The advantages of construction simplicity as referred to above in respect to FIG. 8 are also the prime consideration in the building members embodied in FIGS. 6 and 7. Here the connecting member and channel construction is used primarily as a means to eliminate the need for sustained pressing during the lamination process, with the connecting members themselves providing the necessary location during curing of the adhesive.
With particular reference to FIG. 6, a building member is shown in which two boards 100 are joined with the broader long faces abutting, and a pair of spaced apart connecting member 101 being provided within channels 102. An adhesive 103 may also be provided, but with the interconnection provided by the connecting members 101 in many cases this will not be necessary. The building member of FIG. 6 is configured primarily to act as a post or other low aspect ratio member. FIG. 7 on the other hand shows wall boards 105 abutting on their narrower long faces and connected by connecting members 106 within channels 107. An adhesive 108 may be located along the boundary therebetween. This member is of course suited towards higher aspect ratios such as beams and the like.
These constructions find their advantage in the elimination of the pressing stages of the construction process, along with the ability of the connecting members to accurately locate the boards 100 or 105 with respect to one another and thereby allow full dressing of the boards prior to assembly. Prior assembly methods generally necessitated dressing the faces to abut prior to lamination and dressing the exterior subsequent to lamination. With the construction method as depicted in FIGS. 6 and 7 that is overcome. It will be readily appreciated that even though only rectangular shapes are depicted in the figures, other profiles and shapes may be applied to the boards before adhering one to the other.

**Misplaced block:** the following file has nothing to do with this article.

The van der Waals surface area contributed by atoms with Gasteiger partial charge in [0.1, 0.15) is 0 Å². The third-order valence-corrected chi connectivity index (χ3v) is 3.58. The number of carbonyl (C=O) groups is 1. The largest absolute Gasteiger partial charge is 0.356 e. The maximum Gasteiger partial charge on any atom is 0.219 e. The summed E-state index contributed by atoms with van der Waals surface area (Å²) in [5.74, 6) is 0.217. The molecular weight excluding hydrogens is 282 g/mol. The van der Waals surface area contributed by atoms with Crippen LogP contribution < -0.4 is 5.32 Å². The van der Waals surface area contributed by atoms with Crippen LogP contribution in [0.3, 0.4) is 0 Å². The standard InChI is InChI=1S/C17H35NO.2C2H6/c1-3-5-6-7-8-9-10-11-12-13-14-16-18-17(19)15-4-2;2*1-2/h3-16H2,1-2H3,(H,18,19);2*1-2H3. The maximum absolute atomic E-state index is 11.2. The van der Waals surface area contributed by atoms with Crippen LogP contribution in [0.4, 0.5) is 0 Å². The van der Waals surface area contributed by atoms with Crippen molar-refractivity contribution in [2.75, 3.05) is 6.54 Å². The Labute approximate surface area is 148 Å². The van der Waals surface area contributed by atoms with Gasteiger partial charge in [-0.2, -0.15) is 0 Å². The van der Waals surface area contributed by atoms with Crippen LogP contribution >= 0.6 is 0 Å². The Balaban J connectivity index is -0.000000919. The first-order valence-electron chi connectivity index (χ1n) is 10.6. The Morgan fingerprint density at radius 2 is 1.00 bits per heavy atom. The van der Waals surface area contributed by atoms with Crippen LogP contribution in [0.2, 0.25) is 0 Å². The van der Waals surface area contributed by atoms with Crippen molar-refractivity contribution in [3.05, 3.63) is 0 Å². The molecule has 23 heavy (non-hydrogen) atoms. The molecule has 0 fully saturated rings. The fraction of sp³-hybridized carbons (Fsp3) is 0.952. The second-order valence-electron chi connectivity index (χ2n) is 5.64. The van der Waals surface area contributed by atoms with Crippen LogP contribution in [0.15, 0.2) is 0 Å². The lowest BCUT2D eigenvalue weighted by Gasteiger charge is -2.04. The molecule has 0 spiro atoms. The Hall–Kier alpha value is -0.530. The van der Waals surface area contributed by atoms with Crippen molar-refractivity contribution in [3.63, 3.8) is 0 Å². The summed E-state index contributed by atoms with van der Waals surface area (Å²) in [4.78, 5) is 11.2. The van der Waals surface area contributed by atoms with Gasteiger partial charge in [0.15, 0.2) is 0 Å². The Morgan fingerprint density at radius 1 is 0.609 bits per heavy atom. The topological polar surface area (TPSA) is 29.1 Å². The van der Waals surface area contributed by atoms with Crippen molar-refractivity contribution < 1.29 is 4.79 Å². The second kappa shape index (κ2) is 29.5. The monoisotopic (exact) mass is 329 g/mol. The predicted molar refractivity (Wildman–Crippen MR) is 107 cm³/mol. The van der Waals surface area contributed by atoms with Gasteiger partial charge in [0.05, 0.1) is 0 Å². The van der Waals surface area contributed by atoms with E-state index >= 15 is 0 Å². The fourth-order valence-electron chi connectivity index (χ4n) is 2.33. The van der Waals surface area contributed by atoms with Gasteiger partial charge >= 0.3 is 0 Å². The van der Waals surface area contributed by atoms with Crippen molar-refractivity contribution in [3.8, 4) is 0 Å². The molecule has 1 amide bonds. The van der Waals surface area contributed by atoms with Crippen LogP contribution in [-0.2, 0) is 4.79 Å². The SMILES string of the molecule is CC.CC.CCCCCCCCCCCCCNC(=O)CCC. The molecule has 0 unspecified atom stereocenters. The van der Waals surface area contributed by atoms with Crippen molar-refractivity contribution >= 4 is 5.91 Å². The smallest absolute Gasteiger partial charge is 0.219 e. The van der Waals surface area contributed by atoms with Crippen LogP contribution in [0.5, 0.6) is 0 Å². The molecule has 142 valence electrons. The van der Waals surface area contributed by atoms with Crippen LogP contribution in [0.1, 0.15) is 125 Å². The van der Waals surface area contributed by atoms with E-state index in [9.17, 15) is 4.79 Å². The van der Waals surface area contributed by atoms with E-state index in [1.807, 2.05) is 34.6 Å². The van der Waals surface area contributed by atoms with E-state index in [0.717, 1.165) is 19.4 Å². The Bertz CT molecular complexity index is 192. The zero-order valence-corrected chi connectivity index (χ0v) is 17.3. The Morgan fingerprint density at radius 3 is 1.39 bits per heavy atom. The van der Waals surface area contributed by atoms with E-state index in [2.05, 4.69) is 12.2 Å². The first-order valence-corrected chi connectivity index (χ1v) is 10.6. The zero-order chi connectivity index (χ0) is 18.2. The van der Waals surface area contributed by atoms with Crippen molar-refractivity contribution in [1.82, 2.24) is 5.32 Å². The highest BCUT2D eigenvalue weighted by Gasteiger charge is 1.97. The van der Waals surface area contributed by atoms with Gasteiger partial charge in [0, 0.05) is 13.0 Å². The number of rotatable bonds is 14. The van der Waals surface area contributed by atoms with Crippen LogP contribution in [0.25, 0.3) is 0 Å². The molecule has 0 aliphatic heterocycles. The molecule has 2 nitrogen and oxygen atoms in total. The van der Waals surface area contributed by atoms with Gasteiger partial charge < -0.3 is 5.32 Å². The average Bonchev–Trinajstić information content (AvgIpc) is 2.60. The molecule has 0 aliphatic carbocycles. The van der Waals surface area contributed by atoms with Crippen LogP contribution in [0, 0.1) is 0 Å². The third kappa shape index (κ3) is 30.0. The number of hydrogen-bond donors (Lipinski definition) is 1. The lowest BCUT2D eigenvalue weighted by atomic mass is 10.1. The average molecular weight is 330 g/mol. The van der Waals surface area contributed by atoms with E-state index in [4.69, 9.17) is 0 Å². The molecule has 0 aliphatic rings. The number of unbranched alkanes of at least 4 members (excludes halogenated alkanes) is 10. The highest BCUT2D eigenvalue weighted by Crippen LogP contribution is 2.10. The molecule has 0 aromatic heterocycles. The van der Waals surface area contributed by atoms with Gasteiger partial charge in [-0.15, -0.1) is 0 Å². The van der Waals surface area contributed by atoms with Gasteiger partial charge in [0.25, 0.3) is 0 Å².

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|WO2010081965A1 *||Jan 14, 2010||Jul 22, 2010||Till Breitfuss||Connecting piece for components made of wood, or derivative, and method of using same|
|U.S. Classification||52/586.1, 52/586.2, 52/592.6, 52/592.1, 52/404.3, 52/783.1|
|International Classification||E04B2/32, E04C3/29, E04B2/02, E04B2/70|
|Jan 28, 1999||AS||Assignment|
Owner name: LA GROUW HOLDINGS LIMITED, NEW ZEALAND
Free format text: ASSIGNMENT OF ASSIGNORS INTEREST;ASSIGNORS:LANE, GERALD THOMAS;TRELOAR, KERRY RONALD;LA GROUW, CORNELIS;AND OTHERS;REEL/FRAME:009744/0132
Effective date: 19981215
|Aug 14, 2000||AS||Assignment|
|Dec 28, 2005||FPAY||Fee payment|
Year of fee payment: 4
|Dec 31, 2009||FPAY||Fee payment|
Year of fee payment: 8
|Oct 30, 2013||FPAY||Fee payment|
Year of fee payment: 12